all the chatter in shul. My proof? Mincha shabbat afternoon takes a half
hour and there's just as much noise and talking as there is in the
morning. Maybe more - after all - "what did you talk about at your lunch
table?" And it's not as if I haven't seen you all week. I saw you this
morning. Unless you go to a different shul for mincha - to see those
folks you haven't seen all week. . . . It's enough for an Orthodox comic
to come up with an entire comedy routine. Oy!

I davened in a shul where the Rabbi introduced parshat hashavuah;
sometimes interrupted the torah reading for a great vort on a posuk;
intriduced the haftorah; gave a sermon - even if the bar mitzvah boy
gave one too. Maybe I'm wack-o, but I miss it. For most shul goers it
was their only chance to learn some torah.....

>From a recent article by Sara Yoheved Rigler on Aish.com:

While in India in 1979, I visited Sarnath, the place where, according to
Buddhist tradition, the Buddha attained enlightenment. At the center of
the site is a Buddhist stupa -- a large, solid, domed structure. The
proper protocol upon visiting a Buddhist stupa, I had been told, is to
make circuits around it. I joined perhaps a half dozen pilgrims who were
walking around and around the stupa.

At one point I noticed an old Buddhist monk in saffron robes walking
slowly, ever so slowly, ahead of me. I quickly overtook him. One circuit
later, I was again behind him and about to pass when I suddenly realized
my own absurdity. I said to myself: "Why are you walking so fast? You
have nowhere to go! You're walking in a circle! So why are you rushing?"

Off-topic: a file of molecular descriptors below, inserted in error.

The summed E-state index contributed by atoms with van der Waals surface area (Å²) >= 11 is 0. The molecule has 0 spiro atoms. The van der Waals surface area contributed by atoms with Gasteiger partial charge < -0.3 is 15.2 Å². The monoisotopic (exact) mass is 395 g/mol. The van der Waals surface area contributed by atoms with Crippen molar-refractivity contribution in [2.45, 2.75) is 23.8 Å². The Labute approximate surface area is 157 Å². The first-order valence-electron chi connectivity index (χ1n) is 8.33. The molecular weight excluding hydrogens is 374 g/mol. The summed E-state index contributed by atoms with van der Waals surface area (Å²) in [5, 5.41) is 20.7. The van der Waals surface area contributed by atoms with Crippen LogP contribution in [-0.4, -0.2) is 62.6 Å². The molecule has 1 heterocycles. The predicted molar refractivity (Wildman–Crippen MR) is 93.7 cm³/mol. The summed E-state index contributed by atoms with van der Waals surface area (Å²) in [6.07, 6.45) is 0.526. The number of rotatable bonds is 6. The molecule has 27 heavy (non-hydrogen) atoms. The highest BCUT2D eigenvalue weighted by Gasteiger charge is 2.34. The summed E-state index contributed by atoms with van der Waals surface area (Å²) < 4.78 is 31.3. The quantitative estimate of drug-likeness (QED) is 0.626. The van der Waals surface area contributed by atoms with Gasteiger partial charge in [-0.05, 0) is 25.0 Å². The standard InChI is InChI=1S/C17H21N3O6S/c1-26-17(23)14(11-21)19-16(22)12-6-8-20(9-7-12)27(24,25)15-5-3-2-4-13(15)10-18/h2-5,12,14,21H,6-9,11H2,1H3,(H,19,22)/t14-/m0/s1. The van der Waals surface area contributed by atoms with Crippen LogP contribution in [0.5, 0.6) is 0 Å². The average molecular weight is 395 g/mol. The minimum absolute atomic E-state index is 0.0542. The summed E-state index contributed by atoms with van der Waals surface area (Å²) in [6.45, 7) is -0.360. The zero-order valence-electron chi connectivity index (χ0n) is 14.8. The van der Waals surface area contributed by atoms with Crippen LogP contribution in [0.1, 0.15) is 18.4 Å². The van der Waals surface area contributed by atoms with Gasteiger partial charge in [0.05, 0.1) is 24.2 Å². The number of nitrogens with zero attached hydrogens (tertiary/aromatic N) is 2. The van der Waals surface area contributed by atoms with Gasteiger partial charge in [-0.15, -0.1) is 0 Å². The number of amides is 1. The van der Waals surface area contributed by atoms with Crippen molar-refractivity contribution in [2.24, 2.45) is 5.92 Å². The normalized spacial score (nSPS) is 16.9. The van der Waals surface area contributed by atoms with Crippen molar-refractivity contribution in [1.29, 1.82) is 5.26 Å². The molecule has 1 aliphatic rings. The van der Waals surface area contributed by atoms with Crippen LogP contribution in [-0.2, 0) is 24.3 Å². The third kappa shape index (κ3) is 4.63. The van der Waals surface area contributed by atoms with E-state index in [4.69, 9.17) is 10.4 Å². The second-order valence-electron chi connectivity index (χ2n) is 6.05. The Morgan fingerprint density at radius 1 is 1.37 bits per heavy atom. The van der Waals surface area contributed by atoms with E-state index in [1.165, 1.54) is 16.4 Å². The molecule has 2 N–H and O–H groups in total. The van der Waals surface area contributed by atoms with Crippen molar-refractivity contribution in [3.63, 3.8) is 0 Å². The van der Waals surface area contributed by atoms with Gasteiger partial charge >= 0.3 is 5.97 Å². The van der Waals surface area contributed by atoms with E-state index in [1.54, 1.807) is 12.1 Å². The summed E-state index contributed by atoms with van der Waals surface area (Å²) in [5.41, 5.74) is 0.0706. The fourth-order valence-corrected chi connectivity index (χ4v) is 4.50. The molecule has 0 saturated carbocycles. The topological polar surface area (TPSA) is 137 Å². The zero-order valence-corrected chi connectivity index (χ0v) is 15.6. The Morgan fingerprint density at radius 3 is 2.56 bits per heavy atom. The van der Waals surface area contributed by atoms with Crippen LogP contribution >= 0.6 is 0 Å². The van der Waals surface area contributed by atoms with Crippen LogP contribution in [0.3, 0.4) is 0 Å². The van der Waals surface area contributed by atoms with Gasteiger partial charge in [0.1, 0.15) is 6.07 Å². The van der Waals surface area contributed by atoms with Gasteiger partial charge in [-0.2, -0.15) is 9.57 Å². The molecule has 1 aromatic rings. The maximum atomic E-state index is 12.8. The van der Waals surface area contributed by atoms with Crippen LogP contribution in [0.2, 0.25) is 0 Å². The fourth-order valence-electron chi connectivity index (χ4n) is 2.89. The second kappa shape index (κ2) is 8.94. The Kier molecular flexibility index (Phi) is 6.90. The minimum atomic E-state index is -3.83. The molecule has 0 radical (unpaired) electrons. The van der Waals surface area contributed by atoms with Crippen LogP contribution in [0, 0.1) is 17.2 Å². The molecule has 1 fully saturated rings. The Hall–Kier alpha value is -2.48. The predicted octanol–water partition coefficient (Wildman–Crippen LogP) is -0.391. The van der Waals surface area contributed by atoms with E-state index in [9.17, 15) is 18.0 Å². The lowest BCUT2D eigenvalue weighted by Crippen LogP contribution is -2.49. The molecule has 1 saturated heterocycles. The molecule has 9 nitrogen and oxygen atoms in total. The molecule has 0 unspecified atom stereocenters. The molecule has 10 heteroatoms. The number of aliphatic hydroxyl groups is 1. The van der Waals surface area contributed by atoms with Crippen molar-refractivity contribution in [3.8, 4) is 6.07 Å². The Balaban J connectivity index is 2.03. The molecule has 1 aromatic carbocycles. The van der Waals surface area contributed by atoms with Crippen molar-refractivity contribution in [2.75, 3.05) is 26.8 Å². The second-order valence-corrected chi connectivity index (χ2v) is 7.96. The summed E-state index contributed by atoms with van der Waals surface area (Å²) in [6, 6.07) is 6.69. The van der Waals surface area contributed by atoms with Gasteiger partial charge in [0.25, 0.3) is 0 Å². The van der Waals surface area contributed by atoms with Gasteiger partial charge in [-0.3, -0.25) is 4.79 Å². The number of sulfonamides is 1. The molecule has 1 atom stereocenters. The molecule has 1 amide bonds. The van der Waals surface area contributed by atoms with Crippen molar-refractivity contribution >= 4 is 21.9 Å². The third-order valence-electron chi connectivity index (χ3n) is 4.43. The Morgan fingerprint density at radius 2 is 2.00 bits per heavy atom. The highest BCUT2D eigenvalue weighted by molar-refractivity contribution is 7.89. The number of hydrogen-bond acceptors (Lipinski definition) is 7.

I immediately slowed down to the monk's pace. Then something amazing
began to happen. My mind slowed down, my mood relaxed, and I entered a
meditative state.


Slowing down is probably the single most efficacious way to improve your
life. It's good for your coronary health, your blood pressure, your
marriage, your relationship with your children and friends, and your
peace of mind.

It's also good for your Judaism. One of the biggest complaints Jews
voice against their religious practice is that they pray, say blessings,
or do mitzvot without "feeling anything." The culprit here is
RUSHING. If you rush through your prayers or say a blessing before you
eat as if the food will disappear in six nanoseconds if it doesn't reach
your mouth, then little wonder you feel nothing.

Maimonides, in his code of Jewish law, writes that it is incumbent upon
a Jew to pause before saying the central prayer, Shemona Esrai, in order
to remember the greatness of the God one is about to address. That
minute of inner preparedness can change the entire experience from rote
to relationship.

This vital pause can also be employed before reciting blessings and
doing mitzvot, in order to become conscious of what you are about to say
or do.  Consciousness requires taking the time to wake up from
"autopilot" and start flying the plane.

Stuart Pilichowski
Mevaseret Zion, Israel


From: Shmuel Himelstein <himels@...>
Date: Wed, 21 Feb 2007 12:50:23 +0200
Subject: Talking in Shul

Please remember it's Adar when you read what follows:

A friend of mine was shushed with the question: "Do you come to Shul to
talk or to Daven?"

He replied: "To talk. I can Daven by myself at home."

Shmuel Himelstein

From: Irwin E. Weiss, Esquire <irwin@...>
Date: Wed, 21 Feb 2007 09:06:26 -0500
Subject: Talking in Shul